By Jez Abbott
Children are to be let loose in one of the world’s most famous zoos to climb trees and walk among llamas and prairie dogs as part of a £3m new landscape.
The redesign of London Zoo’s children’s zone will include tree-canopy viewing platforms for children to look at racoon-like coatis jumping from branch to branch.
Landscape architect Jennette Emery-Wallis said: “We are targeting seven- to 11-year-olds, an age group notoriously difficult to attract to anything.
“The client wants to break down barriers between animals and children. Youngsters will climb trees to look at coatis and enjoy walk-throughs in zones for goats, prairie dogs, llamas and sheep.”
The existing children’s zone, a farmyard-type attraction, had been copied elsewhere and a new concept was needed, said Emery-Wallis, principal landscape architect at Land Use Consultants (LUC).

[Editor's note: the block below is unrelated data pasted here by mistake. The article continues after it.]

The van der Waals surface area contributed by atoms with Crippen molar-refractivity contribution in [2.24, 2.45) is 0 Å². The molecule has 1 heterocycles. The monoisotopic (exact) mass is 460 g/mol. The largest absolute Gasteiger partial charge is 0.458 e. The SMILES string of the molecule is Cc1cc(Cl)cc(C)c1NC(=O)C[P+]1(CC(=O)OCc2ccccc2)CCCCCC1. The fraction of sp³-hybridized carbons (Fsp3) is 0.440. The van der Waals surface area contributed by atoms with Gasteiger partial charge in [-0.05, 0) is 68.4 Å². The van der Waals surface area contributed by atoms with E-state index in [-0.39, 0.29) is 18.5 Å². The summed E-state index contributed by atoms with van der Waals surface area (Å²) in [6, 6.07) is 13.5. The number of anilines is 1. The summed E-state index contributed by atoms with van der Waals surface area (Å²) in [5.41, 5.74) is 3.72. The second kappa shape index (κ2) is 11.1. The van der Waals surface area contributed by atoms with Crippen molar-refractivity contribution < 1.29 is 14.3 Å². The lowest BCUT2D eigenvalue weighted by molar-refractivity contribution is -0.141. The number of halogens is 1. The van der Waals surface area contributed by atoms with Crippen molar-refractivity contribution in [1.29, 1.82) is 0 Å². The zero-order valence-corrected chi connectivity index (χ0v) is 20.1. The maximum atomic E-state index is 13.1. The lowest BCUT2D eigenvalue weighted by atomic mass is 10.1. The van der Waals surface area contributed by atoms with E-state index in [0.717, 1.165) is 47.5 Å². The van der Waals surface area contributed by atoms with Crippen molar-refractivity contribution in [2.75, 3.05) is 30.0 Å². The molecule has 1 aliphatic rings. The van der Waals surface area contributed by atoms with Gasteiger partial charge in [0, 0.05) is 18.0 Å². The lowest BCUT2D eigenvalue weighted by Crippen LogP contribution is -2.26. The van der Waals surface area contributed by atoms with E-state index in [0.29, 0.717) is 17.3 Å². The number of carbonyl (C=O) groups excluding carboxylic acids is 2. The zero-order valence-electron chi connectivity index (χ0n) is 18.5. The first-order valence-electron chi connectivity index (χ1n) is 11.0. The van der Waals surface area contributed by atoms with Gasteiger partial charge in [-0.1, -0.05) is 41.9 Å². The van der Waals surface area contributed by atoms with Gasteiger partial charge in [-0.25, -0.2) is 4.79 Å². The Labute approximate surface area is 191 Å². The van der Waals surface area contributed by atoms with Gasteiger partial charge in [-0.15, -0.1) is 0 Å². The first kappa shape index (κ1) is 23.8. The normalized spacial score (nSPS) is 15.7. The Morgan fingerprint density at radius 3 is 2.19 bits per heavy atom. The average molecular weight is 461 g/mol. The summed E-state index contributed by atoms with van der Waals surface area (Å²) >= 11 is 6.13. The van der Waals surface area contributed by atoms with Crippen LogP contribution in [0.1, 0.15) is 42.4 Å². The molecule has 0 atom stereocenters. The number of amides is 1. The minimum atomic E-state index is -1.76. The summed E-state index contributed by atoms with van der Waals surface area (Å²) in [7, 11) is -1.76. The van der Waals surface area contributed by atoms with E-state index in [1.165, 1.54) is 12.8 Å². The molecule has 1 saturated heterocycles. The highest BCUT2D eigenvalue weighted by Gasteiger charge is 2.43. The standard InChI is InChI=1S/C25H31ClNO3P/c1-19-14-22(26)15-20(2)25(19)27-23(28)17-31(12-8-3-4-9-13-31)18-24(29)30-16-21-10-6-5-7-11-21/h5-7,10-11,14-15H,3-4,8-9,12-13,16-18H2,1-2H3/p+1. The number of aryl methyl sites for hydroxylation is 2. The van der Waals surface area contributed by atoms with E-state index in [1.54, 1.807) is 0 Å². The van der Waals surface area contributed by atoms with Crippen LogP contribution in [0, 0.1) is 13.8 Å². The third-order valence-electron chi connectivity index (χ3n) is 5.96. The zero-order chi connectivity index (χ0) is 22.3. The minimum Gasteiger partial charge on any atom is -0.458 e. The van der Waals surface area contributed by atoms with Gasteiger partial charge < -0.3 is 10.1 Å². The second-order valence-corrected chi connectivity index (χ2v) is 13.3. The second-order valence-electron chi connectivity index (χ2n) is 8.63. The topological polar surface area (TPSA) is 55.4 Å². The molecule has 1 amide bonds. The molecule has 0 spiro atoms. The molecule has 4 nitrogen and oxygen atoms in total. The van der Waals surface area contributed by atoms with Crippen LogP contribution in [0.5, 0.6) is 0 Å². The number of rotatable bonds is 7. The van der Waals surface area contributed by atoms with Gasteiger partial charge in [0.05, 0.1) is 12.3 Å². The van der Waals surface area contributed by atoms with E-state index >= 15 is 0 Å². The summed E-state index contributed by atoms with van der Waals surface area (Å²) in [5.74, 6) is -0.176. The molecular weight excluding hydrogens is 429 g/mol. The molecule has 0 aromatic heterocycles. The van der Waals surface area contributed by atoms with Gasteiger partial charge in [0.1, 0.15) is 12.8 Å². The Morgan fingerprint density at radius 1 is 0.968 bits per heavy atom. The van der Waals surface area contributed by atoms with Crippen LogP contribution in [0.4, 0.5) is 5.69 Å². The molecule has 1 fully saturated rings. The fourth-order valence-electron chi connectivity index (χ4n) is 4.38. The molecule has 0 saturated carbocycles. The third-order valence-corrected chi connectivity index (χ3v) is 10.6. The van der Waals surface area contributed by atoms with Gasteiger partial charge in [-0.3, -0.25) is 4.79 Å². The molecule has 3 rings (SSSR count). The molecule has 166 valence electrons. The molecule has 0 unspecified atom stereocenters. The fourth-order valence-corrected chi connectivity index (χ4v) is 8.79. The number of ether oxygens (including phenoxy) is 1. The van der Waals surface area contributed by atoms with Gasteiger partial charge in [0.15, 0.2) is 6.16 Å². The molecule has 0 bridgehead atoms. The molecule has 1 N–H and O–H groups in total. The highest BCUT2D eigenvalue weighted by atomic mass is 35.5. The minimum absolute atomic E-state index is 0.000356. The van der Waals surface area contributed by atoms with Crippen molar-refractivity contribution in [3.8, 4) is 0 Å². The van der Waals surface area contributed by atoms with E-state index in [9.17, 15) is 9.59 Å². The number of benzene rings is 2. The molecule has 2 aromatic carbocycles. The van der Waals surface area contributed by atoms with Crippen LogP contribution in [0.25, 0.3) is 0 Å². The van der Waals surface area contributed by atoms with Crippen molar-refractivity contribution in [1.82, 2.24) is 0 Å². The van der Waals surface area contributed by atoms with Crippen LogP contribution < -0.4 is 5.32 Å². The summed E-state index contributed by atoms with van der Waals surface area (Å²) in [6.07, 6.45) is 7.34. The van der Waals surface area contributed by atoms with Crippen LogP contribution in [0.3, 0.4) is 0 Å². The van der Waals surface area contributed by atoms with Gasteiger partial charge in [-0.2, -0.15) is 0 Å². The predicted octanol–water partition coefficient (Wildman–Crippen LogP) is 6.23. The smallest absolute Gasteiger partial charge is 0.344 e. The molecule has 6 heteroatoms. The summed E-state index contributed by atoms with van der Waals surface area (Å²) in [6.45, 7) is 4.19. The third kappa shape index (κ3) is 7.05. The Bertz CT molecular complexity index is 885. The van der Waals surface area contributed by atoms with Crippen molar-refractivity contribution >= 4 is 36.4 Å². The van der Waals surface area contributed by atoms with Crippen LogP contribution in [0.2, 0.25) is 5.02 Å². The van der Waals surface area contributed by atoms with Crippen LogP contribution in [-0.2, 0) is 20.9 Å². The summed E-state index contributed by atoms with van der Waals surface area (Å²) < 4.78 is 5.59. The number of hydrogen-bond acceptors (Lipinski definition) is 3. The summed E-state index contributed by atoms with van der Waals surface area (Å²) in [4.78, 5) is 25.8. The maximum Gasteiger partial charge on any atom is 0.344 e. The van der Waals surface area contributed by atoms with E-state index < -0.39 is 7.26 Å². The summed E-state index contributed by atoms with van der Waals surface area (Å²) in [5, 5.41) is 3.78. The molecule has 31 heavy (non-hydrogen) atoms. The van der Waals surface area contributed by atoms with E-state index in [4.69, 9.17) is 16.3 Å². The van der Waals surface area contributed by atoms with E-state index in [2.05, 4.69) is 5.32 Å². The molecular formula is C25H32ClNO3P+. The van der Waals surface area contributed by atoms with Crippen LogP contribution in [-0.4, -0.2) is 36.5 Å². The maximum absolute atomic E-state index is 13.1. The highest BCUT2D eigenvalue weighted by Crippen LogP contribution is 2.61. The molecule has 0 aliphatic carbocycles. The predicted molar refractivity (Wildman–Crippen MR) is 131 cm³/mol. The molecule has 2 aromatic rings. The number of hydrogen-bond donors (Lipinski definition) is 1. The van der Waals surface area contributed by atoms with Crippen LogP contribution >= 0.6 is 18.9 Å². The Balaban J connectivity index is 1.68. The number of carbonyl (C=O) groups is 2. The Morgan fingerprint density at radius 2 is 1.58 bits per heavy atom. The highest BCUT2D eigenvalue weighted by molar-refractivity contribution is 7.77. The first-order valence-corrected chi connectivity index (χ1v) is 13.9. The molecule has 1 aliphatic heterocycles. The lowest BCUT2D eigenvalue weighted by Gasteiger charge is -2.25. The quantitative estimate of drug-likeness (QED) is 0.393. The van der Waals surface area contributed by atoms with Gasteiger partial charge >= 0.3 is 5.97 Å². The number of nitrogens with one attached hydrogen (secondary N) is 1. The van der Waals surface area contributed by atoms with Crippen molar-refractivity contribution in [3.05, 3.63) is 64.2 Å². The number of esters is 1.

“We are trying to be as eco-friendly as possible and will use mostly native plants, with a few exotics to define the various enclosures, designed by artists and crafts-people.”
Building work is due to start on the zoo’s south boundary, next to Regent’s Park, this summer. It is expected to be completed in 2009.LUC won a competitive tender to redesign the 5,000sq m site.
The project forms part of a major master-plan for the client, the London Zoological Society. A gorilla kingdom was opened last year and a new lions’ enclosure is being designed.
“We have worked with English Heritage to ensure the children’s zone ties in with the overall zoo design by Decimus Burton,” said Emery-Wallis.
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